Saturday, May 14, 2016
The burn-it-down theory of reform
Inspired by a comment from a former student, let's talk about the possible effects of a Trump presidency. A liberal might think that a Trump presidency would be so disastrous that the inevitable consequence would be to push the country to the left. It took the Great Depression to bring about the New Deal, after all.
This possibility relies on a few factors:
First, Trump would have to be so disastrous that major change to the political system would have to occur in his wake. I don't talk much about my personal beliefs here, but I have an education. I can't pretend to respect Trump. As I have written before, I see him more as a Jimmy Carter than as a Mussolini (also, Tony Clifton). One might take that as an indication that the League of Assassins theory could work. (Sorry, "League of Shadows." C'mon, Nolan...). Carter's presidency was mediocre at best, resulting in Reagan's sweeping victory, which pushed the country to the right.
Of course, Carter's presidency was also beset by the oil crisis of the time (we seem to have the reverse going on now...), the revolution in Iran, the hostages, stag-flation (the unusual combination of high inflation and high unemployment). A lot of that was out of Carter's hands, and by the same token, blind luck could make a Trump presidency look "successful."
What would really happen to the country with a President Trump? Paul Ryan would effectively run the country. Say what you will about the man, but he's a hell of a lot smarter than Trump.
The other factor that the Ra's al Ghul theory requires is that the effect is to push the Democratic Party to the left. One could imagine that happening in a disastrous Trump administration, but what else could happen? My student suggests that liberals should vote for a third party, handing the country to Trump, and using the disaster to sweep in a Democrat further to the left than Hillary in 2020. Now, think about 2000. The Naderites claimed that there wasn't "a dime's worth of difference" between Bush and Gore. Yeah, that was wrong. So, when the Naderites handed the presidency to Bush 43 (and yes, Nader did give Florida to Bush), that led to some very different policies than a Gore presidency would have pursued. The most obvious examples are the Iraq War and the 2001 tax cuts. That is Nader's legacy.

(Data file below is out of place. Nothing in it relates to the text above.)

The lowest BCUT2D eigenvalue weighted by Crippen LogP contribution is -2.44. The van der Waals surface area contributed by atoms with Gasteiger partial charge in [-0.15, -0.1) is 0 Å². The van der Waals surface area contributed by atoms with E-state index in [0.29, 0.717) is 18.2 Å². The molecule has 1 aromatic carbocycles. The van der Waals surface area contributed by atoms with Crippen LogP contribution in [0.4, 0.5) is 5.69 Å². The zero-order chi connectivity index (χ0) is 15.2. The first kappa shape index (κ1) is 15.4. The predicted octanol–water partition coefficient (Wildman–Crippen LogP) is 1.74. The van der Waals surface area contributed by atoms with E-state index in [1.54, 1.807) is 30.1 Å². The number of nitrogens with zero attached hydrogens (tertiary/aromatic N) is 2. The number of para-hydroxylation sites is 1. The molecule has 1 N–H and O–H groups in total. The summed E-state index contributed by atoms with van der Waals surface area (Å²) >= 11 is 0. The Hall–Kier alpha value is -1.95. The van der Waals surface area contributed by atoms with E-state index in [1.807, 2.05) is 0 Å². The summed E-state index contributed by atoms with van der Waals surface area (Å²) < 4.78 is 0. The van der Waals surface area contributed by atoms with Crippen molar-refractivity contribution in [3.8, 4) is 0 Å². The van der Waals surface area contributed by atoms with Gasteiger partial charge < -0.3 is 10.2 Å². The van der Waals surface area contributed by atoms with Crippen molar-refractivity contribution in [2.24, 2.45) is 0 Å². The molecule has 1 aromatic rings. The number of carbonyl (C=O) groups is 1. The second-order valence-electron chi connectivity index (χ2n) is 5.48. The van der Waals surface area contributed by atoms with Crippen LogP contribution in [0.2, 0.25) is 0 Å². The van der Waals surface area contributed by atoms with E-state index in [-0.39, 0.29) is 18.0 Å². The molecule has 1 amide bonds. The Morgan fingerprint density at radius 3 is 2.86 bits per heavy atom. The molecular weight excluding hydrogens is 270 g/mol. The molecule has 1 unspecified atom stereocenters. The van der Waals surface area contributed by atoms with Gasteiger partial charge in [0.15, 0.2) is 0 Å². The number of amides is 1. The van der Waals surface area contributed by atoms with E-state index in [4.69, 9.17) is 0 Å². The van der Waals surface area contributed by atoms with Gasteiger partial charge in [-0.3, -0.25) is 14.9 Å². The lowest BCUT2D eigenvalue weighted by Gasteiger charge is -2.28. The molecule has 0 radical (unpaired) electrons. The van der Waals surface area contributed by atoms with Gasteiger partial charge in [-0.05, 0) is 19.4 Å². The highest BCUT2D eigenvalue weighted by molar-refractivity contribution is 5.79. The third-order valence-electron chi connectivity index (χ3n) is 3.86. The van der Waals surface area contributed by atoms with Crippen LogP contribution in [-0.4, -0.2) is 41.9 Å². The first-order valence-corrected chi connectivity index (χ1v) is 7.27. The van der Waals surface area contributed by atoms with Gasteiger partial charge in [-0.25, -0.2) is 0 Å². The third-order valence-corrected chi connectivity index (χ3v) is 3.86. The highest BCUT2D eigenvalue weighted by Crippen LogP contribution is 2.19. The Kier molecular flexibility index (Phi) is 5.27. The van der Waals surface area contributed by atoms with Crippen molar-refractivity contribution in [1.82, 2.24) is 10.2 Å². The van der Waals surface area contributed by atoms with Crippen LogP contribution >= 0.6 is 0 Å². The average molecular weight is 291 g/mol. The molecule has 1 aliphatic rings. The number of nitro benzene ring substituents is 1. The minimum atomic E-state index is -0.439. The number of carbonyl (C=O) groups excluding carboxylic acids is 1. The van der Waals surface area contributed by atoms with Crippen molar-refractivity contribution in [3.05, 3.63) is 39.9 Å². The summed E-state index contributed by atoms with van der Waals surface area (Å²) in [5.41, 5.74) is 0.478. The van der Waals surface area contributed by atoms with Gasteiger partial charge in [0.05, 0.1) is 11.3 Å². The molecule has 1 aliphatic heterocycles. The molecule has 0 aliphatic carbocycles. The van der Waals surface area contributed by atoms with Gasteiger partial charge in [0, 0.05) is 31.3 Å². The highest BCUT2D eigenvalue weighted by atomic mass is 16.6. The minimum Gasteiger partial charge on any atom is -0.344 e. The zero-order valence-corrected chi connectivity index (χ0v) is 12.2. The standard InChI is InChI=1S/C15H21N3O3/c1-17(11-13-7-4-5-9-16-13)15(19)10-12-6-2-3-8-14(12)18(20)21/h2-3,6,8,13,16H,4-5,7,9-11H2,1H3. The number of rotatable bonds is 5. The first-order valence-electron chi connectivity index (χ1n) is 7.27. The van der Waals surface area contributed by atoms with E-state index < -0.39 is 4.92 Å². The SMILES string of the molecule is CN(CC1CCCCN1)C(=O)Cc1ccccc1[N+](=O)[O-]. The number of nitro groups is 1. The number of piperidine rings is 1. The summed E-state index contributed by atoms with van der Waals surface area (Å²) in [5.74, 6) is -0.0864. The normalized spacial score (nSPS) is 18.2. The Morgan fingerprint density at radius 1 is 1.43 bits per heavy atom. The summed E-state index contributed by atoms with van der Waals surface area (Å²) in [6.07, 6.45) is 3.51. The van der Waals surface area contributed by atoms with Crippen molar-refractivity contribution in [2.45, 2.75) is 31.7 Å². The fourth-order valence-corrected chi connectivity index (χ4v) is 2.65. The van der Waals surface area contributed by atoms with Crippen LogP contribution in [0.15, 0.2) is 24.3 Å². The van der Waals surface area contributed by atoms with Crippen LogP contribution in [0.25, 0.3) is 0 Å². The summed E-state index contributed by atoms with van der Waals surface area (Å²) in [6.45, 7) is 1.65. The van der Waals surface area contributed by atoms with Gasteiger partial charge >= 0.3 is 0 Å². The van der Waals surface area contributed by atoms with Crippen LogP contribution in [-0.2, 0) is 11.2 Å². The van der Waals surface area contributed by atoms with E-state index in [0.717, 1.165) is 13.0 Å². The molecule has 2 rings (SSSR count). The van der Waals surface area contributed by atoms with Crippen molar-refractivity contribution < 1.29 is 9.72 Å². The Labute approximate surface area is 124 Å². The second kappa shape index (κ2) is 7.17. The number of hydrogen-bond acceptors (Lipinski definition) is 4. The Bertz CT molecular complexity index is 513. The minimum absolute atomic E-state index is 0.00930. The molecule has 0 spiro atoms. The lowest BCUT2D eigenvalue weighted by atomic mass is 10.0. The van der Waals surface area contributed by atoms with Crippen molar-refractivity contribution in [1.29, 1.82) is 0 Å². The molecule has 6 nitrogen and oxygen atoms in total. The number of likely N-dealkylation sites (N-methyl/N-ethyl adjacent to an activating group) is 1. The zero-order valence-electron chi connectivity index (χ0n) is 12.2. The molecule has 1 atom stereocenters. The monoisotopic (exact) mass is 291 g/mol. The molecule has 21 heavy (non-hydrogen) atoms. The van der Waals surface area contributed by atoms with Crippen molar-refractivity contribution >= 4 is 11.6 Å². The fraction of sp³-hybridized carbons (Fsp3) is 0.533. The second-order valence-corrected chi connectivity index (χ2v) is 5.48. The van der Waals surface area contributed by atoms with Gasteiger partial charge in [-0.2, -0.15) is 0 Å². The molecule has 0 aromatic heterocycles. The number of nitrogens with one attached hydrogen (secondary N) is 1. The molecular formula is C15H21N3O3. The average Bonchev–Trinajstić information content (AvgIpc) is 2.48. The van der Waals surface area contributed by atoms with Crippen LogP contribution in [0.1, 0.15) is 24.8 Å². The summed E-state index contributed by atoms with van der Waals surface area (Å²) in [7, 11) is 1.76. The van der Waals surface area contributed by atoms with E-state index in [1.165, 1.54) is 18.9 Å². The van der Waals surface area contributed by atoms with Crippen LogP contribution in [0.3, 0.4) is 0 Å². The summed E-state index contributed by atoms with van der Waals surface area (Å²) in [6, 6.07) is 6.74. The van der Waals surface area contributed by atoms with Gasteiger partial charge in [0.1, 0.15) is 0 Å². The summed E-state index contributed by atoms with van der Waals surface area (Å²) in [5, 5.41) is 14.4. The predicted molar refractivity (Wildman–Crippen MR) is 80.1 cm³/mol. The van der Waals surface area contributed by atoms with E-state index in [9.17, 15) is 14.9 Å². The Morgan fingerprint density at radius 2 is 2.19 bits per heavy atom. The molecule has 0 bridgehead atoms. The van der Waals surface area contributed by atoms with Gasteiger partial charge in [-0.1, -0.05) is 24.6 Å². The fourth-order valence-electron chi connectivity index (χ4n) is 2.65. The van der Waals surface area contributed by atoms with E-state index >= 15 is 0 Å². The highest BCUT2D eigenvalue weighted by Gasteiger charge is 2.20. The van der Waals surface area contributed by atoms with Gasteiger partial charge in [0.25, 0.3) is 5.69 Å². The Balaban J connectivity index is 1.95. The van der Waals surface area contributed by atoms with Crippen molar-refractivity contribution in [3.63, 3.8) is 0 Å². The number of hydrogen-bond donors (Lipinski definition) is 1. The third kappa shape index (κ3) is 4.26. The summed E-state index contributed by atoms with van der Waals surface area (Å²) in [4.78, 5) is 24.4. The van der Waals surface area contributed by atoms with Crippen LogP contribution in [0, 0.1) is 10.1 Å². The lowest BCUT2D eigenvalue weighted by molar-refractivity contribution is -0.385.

And whether you think those policies were disastrous or not, they did not push the Democratic Party to the left. Instead, they made Nader a pariah to most Democrats, Kerry ran as a slightly-left-of-DLC Democrat and Obama's healthcare policy was essentially the Republicans' response to HillaryCare from 1994. The only issue on which the Democrats have moved left since 2000 has been gay marriage, and most of the country has moved left on that. In fact, Obama was slower than Dick Cheney to move left on that one.
So, if liberals give the White House to Trump by voting Green, that could result in a reverse-Reagan, Ra's al Ghul-style. Or, it could lead to a bunch of policies that, while liberals dislike, don't plunge the country into a post-apocalyptic wasteland. And, instead of turning left, the Democrats might turn so strongly against the Greens (or whichever other third party attracts the "Bernie or bust" crowd) out of spite that the effect is to revitalize the DLC (Democratic Leadership Council), which is the center-leaning wing of the party that produced Bill Clinton. You know, the guy who signed the welfare reform bill and DOMA into law.
What happens with a Trump presidency? I really don't know. We've never had a president like that. My reference point is Carter. That could push the country to the left, in a reverse-Reagan.
Trump could also get lucky with economic and geopolitical events outside the president's control.
A Trump presidency could fail to turn the Democratic Party to the left, just as Nader handing the White House to Bush 43 failed to turn the party left.
Trump could die or be forced from office, hand the presidency to a VP who is just a normal politician, and the whole system reverts to regular politics.
And then there's the question of what happens to the Republican Party. Even if Trump is a disastrous president, the Republican Party could decide that the problem is that he wasn't a true conservative. And they'd be right! Trump isn't a conservative. That doesn't mean that moving further right is necessarily the best course, but much of the party is primed to react that way anyway. (See my paper on how Republicans view electoral politics, available here).
Could Trump push the country to the left in a reverse-Reagan scenario? Maybe, but there are plenty of other possibilities.